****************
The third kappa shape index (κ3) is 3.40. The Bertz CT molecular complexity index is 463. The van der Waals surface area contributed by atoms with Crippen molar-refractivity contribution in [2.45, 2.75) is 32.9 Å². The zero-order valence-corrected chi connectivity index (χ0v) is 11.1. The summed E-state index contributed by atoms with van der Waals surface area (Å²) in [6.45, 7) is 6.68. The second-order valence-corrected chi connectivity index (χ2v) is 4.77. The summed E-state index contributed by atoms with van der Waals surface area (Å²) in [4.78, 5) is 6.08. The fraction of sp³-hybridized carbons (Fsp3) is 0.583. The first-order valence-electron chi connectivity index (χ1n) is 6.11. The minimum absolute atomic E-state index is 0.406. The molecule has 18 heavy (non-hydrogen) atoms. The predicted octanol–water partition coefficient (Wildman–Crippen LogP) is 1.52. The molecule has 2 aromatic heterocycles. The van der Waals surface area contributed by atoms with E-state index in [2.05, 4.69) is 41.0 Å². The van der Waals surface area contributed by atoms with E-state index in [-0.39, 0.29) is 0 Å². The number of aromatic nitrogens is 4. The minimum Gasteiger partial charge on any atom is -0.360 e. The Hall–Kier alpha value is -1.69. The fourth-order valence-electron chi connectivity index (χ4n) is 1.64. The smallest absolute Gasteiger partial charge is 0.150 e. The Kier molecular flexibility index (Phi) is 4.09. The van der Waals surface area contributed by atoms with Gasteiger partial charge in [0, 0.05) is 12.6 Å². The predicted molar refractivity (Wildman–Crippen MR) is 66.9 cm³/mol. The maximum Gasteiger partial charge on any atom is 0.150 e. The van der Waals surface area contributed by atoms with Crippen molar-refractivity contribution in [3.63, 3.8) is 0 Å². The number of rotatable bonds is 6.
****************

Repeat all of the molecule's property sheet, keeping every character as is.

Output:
The third kappa shape index (κ3) is 3.40. The Bertz CT molecular complexity index is 463. The van der Waals surface area contributed by atoms with Crippen molar-refractivity contribution in [2.45, 2.75) is 32.9 Å². The zero-order valence-corrected chi connectivity index (χ0v) is 11.1. The summed E-state index contributed by atoms with van der Waals surface area (Å²) in [6.45, 7) is 6.68. The second-order valence-corrected chi connectivity index (χ2v) is 4.77. The summed E-state index contributed by atoms with van der Waals surface area (Å²) in [4.78, 5) is 6.08. The fraction of sp³-hybridized carbons (Fsp3) is 0.583. The first-order valence-electron chi connectivity index (χ1n) is 6.11. The minimum absolute atomic E-state index is 0.406. The molecule has 18 heavy (non-hydrogen) atoms. The predicted octanol–water partition coefficient (Wildman–Crippen LogP) is 1.52. The molecule has 2 aromatic heterocycles. The van der Waals surface area contributed by atoms with E-state index in [2.05, 4.69) is 41.0 Å². The van der Waals surface area contributed by atoms with E-state index in [-0.39, 0.29) is 0 Å². The number of aromatic nitrogens is 4. The minimum Gasteiger partial charge on any atom is -0.360 e. The Hall–Kier alpha value is -1.69. The fourth-order valence-electron chi connectivity index (χ4n) is 1.64. The smallest absolute Gasteiger partial charge is 0.150 e. The Kier molecular flexibility index (Phi) is 4.09. The van der Waals surface area contributed by atoms with Gasteiger partial charge in [0, 0.05) is 12.6 Å². The predicted molar refractivity (Wildman–Crippen MR) is 66.9 cm³/mol. The maximum Gasteiger partial charge on any atom is 0.150 e. The van der Waals surface area contributed by atoms with Crippen molar-refractivity contribution in [3.63, 3.8) is 0 Å². The number of rotatable bonds is 6.